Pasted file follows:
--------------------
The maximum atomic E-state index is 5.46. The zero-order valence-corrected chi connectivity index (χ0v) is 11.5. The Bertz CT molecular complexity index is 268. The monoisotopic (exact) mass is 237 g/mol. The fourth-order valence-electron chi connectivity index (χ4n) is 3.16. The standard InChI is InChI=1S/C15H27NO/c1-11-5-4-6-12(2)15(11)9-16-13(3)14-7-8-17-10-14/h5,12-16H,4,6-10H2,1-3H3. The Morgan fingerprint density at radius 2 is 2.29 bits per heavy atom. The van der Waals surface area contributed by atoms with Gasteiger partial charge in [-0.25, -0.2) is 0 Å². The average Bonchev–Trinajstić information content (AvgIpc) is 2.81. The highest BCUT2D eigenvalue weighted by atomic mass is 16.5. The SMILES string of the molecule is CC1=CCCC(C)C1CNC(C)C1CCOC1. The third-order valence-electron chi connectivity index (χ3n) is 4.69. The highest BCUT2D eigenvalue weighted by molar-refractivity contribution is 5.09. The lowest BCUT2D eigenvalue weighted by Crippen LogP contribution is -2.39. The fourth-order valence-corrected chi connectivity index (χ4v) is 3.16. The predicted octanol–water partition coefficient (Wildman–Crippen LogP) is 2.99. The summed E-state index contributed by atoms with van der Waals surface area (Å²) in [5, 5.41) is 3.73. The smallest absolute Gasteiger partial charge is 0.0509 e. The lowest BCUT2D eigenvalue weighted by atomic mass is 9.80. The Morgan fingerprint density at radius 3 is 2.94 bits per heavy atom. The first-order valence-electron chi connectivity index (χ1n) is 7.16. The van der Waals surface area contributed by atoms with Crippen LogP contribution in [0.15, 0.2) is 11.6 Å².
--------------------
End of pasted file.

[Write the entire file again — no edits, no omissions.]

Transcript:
The maximum atomic E-state index is 5.46. The zero-order valence-corrected chi connectivity index (χ0v) is 11.5. The Bertz CT molecular complexity index is 268. The monoisotopic (exact) mass is 237 g/mol. The fourth-order valence-electron chi connectivity index (χ4n) is 3.16. The standard InChI is InChI=1S/C15H27NO/c1-11-5-4-6-12(2)15(11)9-16-13(3)14-7-8-17-10-14/h5,12-16H,4,6-10H2,1-3H3. The Morgan fingerprint density at radius 2 is 2.29 bits per heavy atom. The van der Waals surface area contributed by atoms with Gasteiger partial charge in [-0.25, -0.2) is 0 Å². The average Bonchev–Trinajstić information content (AvgIpc) is 2.81. The highest BCUT2D eigenvalue weighted by atomic mass is 16.5. The SMILES string of the molecule is CC1=CCCC(C)C1CNC(C)C1CCOC1. The third-order valence-electron chi connectivity index (χ3n) is 4.69. The highest BCUT2D eigenvalue weighted by molar-refractivity contribution is 5.09. The lowest BCUT2D eigenvalue weighted by Crippen LogP contribution is -2.39. The fourth-order valence-corrected chi connectivity index (χ4v) is 3.16. The predicted octanol–water partition coefficient (Wildman–Crippen LogP) is 2.99. The summed E-state index contributed by atoms with van der Waals surface area (Å²) in [5, 5.41) is 3.73. The smallest absolute Gasteiger partial charge is 0.0509 e. The lowest BCUT2D eigenvalue weighted by atomic mass is 9.80. The Morgan fingerprint density at radius 3 is 2.94 bits per heavy atom. The first-order valence-electron chi connectivity index (χ1n) is 7.16. The van der Waals surface area contributed by atoms with Crippen LogP contribution in [0.15, 0.2) is 11.6 Å².